United States: CFIUS Review

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United States: national security review

The national security review process in the United States – often referred to as the Exon–Florio or CFIUS1 review process, after the relevant authorising statute and enforcement agency, respectively – has existed for decades. It originally focused, at least in practice, on the acquisition by foreign companies of US businesses directly or indirectly supplying the US Department of Defense, but especially after the 9/11 terrorist attacks, the concept of national security – and therefore the types of transactions subject to review under the regime – was broadened by statute and in practice. National security is an ever-evolving concept, and as cybersecurity concerns increase in the wake of suspected state-sponsored or other cyber attacks, CFIUS is focusing more on such concerns. Today, the national security review process can be an important part of many transactions, even though it remains voluntary. Examples of industries in which notifications under the regime have been submitted include computers, network security, cyber systems, energy (development and transport), semiconductors, aerospace, telecommunications, optics, robotics, mining and natural resources, plastics and rubber, automotive, financial services, coatings and adhesives, chemicals and steel.

The CFIUS review process has also become more time-consuming and intensive, as exemplified by the extensive investigations more regularly being undertaken by CFIUS. For example, about the same number of transactions were subjected to an in-depth investigation in 2008 and 2009 as had been for nearly all of the previous two decades (ie, from 1988, when the relevant statute was enacted, to 2007). For the last three years for which data has been reported (between 2012 and 2014), there were 119 filings per year on average, of which approximately 40 per cent were subject to in-depth investigations.

Although submitting a transaction to CFIUS for a national security review is voluntary, the risk of not submitting a voluntary notification and obtaining a no-action letter can be substantial because of the possibility of remedial action. Furthermore, a filing ensures that government security clearances or licences issued under other federal regulations that are tied to the national security review process are not jeopardised. It may further insulate parties to a transaction from public and political criticism of a decision not to notify a particularly sensitive transaction. Consequently, it is advisable to consider the national security implications of cross-border transactions and to draft appropriate provisions in transaction documents to address, among other things, conditions to closing, cooperation and risk sharing.

Typically, fewer than 200 transactions per year are subject to the US national security review process,2 and only two transactions have ever been subjected to a presidential order to be unwound since the relevant statute was adopted in 1988.3 One of those presidential orders was issued in 2012, when President Obama ordered Ralls Corporation (Ralls), owned by Chinese nationals, to divest interests it had acquired in certain wind farms operating near naval facilities in Oregon. Yet several transactions have garnered significant publicity as a result of US government opposition on national security grounds and have been subjected to delay, restructuring or abandonment, including up to approximately 11 transactions abandoned in 2014.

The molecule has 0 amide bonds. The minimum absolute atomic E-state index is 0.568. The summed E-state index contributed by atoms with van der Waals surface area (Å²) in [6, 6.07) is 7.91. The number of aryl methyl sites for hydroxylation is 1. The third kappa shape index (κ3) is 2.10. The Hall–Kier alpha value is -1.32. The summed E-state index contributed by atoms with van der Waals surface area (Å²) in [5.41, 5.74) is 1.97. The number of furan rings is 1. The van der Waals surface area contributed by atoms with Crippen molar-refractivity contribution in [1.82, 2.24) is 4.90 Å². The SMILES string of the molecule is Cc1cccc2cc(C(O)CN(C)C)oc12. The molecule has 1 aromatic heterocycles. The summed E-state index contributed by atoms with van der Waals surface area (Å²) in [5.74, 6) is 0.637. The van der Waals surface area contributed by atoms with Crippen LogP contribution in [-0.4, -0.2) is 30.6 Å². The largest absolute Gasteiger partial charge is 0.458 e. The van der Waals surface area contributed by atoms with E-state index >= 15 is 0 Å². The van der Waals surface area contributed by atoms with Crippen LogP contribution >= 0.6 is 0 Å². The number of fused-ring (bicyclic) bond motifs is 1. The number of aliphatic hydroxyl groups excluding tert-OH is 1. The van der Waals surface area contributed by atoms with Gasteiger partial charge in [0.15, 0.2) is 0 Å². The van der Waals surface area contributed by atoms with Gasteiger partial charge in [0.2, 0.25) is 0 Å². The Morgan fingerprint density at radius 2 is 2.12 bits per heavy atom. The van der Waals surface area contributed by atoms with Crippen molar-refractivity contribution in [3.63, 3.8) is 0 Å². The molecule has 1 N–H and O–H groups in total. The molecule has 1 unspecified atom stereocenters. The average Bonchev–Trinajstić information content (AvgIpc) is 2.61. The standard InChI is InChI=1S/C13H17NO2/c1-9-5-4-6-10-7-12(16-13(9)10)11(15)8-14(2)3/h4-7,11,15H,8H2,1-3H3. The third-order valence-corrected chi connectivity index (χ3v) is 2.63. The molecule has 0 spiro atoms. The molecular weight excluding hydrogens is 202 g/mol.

What is the regulation and who administers it?

The US national security review process is conducted pursuant to the Exon–Florio Amendment to the Defense Production Act of 1950, as amended by the Foreign Investment and National Security Act of 2007 (FINSA) (the Act).4 The Act grants the president the authority to review any transaction by a foreign person or persons that could result in control over a US business (ie, a ‘covered transaction’) and to suspend or prohibit that transaction if it threatens to impair the national security of the United States.

CFIUS is charged with conducting the national security review on behalf of the president pursuant to the Act and, as appropriate, making a recommendation regarding Presidential action. CFIUS is an inter-agency committee consisting of, as chair, the Secretary of the Treasury and, as members, the Secretaries of Commerce, State, Defense, Homeland Security and Energy, as well as the Attorney General, the United States Trade Representative, and the Director of the Office of Science and Technology Policy. The Secretary of Labor and the Director of National Intelligence serve as ex officio members. Other executive branch representatives observe and, as appropriate, participate in the Committee’s activities, including the Chairman of the Council of Economic Advisors, the Director of the Office of Management and Budget, the Assistant to the President for National Security Affairs, the Assistant to the President for Economic Policy, and the Assistant to the President for Homeland Security and Counterterrorism.5

In practice, CFIUS operates both through its official senior-level members and, more frequently, through staff representatives from each of the CFIUS member agencies, although FINSA now requires that only certain specified senior-level members take certain decisions. The Committee reaches decisions by consensus, but any member may seek to have a transaction subjected to in-depth review.

What is national security?

The Act does not define ‘national security’, but requires CFIUS to consider the following factors:

  • domestic production needed for projected national defence requirements;